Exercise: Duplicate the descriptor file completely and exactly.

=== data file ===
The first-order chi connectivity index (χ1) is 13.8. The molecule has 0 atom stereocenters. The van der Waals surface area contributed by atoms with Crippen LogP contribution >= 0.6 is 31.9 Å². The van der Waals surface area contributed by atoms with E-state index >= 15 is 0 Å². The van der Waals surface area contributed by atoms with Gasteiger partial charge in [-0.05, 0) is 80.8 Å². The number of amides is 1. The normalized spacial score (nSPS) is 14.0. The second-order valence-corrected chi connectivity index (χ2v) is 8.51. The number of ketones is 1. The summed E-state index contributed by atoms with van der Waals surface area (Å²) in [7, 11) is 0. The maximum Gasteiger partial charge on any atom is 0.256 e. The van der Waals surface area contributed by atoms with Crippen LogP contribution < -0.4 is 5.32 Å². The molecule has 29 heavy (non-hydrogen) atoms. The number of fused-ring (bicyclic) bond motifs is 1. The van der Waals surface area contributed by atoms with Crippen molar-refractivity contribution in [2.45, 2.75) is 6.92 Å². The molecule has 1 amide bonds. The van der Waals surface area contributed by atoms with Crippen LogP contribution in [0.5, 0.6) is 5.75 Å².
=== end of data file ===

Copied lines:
The first-order chi connectivity index (χ1) is 13.8. The molecule has 0 atom stereocenters. The van der Waals surface area contributed by atoms with Crippen LogP contribution >= 0.6 is 31.9 Å². The van der Waals surface area contributed by atoms with E-state index >= 15 is 0 Å². The van der Waals surface area contributed by atoms with Gasteiger partial charge in [-0.05, 0) is 80.8 Å². The number of amides is 1. The normalized spacial score (nSPS) is 14.0. The second-order valence-corrected chi connectivity index (χ2v) is 8.51. The number of ketones is 1. The summed E-state index contributed by atoms with van der Waals surface area (Å²) in [7, 11) is 0. The maximum Gasteiger partial charge on any atom is 0.256 e. The van der Waals surface area contributed by atoms with Crippen LogP contribution < -0.4 is 5.32 Å². The molecule has 29 heavy (non-hydrogen) atoms. The number of fused-ring (bicyclic) bond motifs is 1. The van der Waals surface area contributed by atoms with Crippen molar-refractivity contribution in [2.45, 2.75) is 6.92 Å². The molecule has 1 amide bonds. The van der Waals surface area contributed by atoms with Crippen LogP contribution in [0.5, 0.6) is 5.75 Å².